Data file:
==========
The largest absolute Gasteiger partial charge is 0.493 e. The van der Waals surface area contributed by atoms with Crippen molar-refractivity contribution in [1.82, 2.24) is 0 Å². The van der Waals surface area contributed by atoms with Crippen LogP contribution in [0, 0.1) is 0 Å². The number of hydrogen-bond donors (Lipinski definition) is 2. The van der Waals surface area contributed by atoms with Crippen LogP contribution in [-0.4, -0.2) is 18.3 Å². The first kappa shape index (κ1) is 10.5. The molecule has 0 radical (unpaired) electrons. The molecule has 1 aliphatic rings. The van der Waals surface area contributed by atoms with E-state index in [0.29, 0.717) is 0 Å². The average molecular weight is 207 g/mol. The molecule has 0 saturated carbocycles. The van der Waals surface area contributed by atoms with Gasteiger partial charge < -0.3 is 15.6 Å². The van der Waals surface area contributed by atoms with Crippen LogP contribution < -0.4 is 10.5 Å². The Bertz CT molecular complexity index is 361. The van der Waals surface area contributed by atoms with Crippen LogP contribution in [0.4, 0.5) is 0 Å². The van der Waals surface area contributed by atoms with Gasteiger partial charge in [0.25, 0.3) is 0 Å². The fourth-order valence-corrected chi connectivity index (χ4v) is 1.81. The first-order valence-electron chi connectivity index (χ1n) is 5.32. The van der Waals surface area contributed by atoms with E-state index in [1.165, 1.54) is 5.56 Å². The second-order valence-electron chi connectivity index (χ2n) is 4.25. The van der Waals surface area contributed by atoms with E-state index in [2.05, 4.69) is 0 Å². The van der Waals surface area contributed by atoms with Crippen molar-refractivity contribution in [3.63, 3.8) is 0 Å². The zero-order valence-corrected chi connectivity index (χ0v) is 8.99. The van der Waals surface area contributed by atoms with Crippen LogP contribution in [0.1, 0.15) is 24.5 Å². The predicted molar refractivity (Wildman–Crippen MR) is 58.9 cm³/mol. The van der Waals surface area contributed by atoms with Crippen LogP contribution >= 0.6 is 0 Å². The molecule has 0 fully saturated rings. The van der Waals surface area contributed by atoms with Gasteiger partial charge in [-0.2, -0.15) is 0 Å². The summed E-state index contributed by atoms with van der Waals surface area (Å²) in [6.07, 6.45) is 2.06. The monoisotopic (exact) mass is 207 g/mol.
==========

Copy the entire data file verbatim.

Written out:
The largest absolute Gasteiger partial charge is 0.493 e. The van der Waals surface area contributed by atoms with Crippen molar-refractivity contribution in [1.82, 2.24) is 0 Å². The van der Waals surface area contributed by atoms with Crippen LogP contribution in [0, 0.1) is 0 Å². The number of hydrogen-bond donors (Lipinski definition) is 2. The van der Waals surface area contributed by atoms with Crippen LogP contribution in [-0.4, -0.2) is 18.3 Å². The first kappa shape index (κ1) is 10.5. The molecule has 0 radical (unpaired) electrons. The molecule has 1 aliphatic rings. The van der Waals surface area contributed by atoms with E-state index in [0.29, 0.717) is 0 Å². The average molecular weight is 207 g/mol. The molecule has 0 saturated carbocycles. The van der Waals surface area contributed by atoms with Gasteiger partial charge < -0.3 is 15.6 Å². The van der Waals surface area contributed by atoms with Crippen LogP contribution < -0.4 is 10.5 Å². The Bertz CT molecular complexity index is 361. The van der Waals surface area contributed by atoms with Crippen LogP contribution in [0.4, 0.5) is 0 Å². The van der Waals surface area contributed by atoms with Gasteiger partial charge in [0.25, 0.3) is 0 Å². The fourth-order valence-corrected chi connectivity index (χ4v) is 1.81. The first-order valence-electron chi connectivity index (χ1n) is 5.32. The van der Waals surface area contributed by atoms with E-state index in [1.165, 1.54) is 5.56 Å². The second-order valence-electron chi connectivity index (χ2n) is 4.25. The van der Waals surface area contributed by atoms with E-state index in [2.05, 4.69) is 0 Å². The van der Waals surface area contributed by atoms with Crippen molar-refractivity contribution in [3.63, 3.8) is 0 Å². The zero-order valence-corrected chi connectivity index (χ0v) is 8.99. The van der Waals surface area contributed by atoms with Crippen LogP contribution in [0.1, 0.15) is 24.5 Å². The predicted molar refractivity (Wildman–Crippen MR) is 58.9 cm³/mol. The van der Waals surface area contributed by atoms with Crippen LogP contribution >= 0.6 is 0 Å². The molecule has 0 fully saturated rings. The van der Waals surface area contributed by atoms with Gasteiger partial charge in [-0.2, -0.15) is 0 Å². The summed E-state index contributed by atoms with van der Waals surface area (Å²) in [6.07, 6.45) is 2.06. The monoisotopic (exact) mass is 207 g/mol.